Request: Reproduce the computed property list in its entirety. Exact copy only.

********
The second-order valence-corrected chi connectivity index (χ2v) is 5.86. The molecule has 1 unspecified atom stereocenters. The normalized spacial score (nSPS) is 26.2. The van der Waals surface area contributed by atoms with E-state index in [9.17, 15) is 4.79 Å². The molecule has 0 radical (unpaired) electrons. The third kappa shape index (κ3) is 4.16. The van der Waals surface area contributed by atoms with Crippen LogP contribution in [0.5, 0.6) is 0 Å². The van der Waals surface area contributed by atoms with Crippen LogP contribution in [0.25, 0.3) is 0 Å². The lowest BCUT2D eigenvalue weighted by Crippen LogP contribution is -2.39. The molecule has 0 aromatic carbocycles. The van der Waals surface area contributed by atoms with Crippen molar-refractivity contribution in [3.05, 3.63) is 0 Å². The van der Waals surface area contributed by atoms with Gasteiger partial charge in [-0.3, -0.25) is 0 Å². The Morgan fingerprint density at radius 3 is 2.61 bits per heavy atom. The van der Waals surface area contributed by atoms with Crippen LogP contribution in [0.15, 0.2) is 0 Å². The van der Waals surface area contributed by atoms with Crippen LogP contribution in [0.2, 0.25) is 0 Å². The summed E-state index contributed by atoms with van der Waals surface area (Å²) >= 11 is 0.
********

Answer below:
The second-order valence-corrected chi connectivity index (χ2v) is 5.86. The molecule has 1 unspecified atom stereocenters. The normalized spacial score (nSPS) is 26.2. The van der Waals surface area contributed by atoms with E-state index in [9.17, 15) is 4.79 Å². The molecule has 0 radical (unpaired) electrons. The third kappa shape index (κ3) is 4.16. The van der Waals surface area contributed by atoms with Crippen LogP contribution in [0.5, 0.6) is 0 Å². The van der Waals surface area contributed by atoms with Crippen LogP contribution in [0.25, 0.3) is 0 Å². The lowest BCUT2D eigenvalue weighted by Crippen LogP contribution is -2.39. The molecule has 0 aromatic carbocycles. The van der Waals surface area contributed by atoms with Crippen molar-refractivity contribution in [3.05, 3.63) is 0 Å². The van der Waals surface area contributed by atoms with Gasteiger partial charge in [-0.3, -0.25) is 0 Å². The Morgan fingerprint density at radius 3 is 2.61 bits per heavy atom. The van der Waals surface area contributed by atoms with Crippen LogP contribution in [0.15, 0.2) is 0 Å². The van der Waals surface area contributed by atoms with Crippen LogP contribution in [0.2, 0.25) is 0 Å². The summed E-state index contributed by atoms with van der Waals surface area (Å²) >= 11 is 0.